Toki Pona

Written by: Alex Roberts

Toki Pona is a constructed language, or “conlang” meaning it didn’t develop naturally. Instead, it was created by Sonja Lang in 2001 to “attempt to understand the meaning of life in 120 words.”

According to the official website,, it originally had only 120 words, but now has 137 words. The amount of words in this language is much lower than most other languages. The BBC reported that according to the Oxford English dictionary, there are 171,146 words in the English language. This means that Toki Pona is a very easy language to learn.

The lack of words makes it difficult to express complicated things, however, it allows you to think in ways you may have not thought before. You often have to combine words to say things, such as ‘telo suli’, which directly translates to ‘big water’, which can mean ocean or sea.

So if you’re not good at using context to know what someone is saying, this can be a very difficult language.

Toki Pona isn’t the only constructed language, however. There are many other conlangs, often created to make communication easier, such as Esperanto, which was created by Ludwik Lejzer Zamenhof in the late 1800s, according to

Many people speak conlangs. According to, more than 2 million people speak Esperanto. Unfortunately, it is unknown how many people can speak Toki Pona because it is hard to know how many people speak languages. Even the amount of Esperanto speakers is disputed.

A lot of people do not know what constructed languages are, so I created a survey to understand how many people know about or speak conlangs, but more importantly for this article, Toki pona.

According to the survey results, only 23.1% percent of people at our school know what a constructed language is. This is a lot smaller than I expected. When I asked what conlangs people had heard of, the most well-known was Esperanto. This was expected because of the large number of speakers. More surprisingly, the second-place tie of most well-known conlangs were Klingon and Toki pona. I was expecting Klingon, but not Toki pona. Klingon is from Star Trek, so it would obviously be well known. Toki pona is more obscure, so it surprised me a little.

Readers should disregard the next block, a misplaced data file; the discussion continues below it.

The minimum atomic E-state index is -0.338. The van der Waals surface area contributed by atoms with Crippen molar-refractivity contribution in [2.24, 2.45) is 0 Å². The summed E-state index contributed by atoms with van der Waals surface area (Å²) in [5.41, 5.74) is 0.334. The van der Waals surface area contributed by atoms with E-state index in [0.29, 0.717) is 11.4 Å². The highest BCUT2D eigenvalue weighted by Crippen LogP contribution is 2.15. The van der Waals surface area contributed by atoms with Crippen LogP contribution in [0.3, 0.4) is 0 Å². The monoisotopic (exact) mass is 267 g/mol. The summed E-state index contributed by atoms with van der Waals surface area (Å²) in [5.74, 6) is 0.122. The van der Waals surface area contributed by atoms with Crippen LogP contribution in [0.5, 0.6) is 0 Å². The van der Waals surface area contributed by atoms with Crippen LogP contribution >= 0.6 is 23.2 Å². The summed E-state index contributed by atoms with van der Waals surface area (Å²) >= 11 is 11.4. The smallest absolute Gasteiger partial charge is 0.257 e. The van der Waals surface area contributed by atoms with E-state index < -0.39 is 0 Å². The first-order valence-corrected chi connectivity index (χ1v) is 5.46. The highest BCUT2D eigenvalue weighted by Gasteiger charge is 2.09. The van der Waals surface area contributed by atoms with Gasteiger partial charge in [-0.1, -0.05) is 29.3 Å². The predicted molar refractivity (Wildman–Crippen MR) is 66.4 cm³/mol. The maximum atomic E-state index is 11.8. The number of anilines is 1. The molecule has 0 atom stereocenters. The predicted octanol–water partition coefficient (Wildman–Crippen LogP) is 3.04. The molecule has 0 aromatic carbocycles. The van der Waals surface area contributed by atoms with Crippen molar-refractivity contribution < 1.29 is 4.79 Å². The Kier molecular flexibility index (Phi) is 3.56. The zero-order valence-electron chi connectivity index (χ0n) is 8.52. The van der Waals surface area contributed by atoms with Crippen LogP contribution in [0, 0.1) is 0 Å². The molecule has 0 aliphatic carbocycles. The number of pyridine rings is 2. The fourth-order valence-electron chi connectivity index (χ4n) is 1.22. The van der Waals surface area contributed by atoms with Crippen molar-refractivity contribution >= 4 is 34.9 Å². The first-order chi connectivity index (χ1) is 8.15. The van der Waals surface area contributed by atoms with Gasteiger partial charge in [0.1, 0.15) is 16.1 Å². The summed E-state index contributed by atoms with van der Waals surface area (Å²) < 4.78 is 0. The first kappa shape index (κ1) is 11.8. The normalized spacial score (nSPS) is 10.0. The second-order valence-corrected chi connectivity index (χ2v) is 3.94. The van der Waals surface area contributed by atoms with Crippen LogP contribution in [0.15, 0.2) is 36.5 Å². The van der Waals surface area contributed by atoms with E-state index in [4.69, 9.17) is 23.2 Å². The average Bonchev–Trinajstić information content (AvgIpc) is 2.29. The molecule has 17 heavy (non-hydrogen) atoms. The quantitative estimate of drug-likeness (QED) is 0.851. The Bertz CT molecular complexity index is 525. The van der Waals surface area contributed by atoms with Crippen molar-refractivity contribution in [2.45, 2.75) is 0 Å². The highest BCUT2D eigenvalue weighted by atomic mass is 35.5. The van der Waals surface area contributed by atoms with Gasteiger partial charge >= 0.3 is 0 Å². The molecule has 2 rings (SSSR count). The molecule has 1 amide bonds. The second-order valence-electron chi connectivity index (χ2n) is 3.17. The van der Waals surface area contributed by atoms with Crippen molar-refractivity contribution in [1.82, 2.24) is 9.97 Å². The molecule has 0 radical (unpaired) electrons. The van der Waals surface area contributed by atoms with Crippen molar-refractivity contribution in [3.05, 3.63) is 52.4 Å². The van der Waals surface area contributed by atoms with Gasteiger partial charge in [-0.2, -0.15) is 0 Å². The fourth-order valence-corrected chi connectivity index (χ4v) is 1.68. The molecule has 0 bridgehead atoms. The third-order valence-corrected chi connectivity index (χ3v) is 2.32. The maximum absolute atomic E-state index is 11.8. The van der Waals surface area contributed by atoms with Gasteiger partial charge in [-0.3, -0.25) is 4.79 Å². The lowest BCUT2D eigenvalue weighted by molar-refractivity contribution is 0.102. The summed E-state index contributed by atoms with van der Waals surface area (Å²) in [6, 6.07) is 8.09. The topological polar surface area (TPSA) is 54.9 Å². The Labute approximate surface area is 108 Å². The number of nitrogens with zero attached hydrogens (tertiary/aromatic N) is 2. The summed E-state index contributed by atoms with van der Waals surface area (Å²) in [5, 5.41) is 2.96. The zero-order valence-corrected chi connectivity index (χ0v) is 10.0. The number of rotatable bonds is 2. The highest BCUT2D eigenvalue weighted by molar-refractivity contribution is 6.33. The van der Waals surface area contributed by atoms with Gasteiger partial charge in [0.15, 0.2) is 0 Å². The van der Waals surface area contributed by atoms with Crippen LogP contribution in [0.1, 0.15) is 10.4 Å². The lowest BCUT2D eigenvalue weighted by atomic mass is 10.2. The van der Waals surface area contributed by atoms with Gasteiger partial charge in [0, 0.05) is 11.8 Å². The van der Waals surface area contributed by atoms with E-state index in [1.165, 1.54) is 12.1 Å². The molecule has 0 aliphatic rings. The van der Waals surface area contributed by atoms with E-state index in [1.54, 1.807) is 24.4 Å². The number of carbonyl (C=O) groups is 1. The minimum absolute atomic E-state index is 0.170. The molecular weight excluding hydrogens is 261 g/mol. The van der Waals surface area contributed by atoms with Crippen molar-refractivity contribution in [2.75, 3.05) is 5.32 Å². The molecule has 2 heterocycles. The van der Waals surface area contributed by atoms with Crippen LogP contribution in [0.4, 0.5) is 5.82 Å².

Another question I asked on the survey was “Do you speak any constructed languages?” 7.9% of people answered yes. This was very surprising, because conlangs are fairly obscure. But I quickly realized why. Someone who knows a constructed language is much more likely to click on a survey titled “Constructed Languages”, which would most likely explain this number.

Here are some common phrases in toki pona and Esperanto:


“Hello!” in toki pona is “toki!”

“Hello!” in Esperanto is “Saluton!

“I’m sorry!”(apologizing) in toki pona is “mi ike!”

“I’m sorry!” in Esperanto is “Mi bedaŭras!

“My name is…” in toki pona is “nimi mi li…”

“My name is…” in Esperanto is “Mia nomo estas…”

“Where is…” in toki pona is “…lon seme”

“Where is…” in Esperanto is “kie estas…”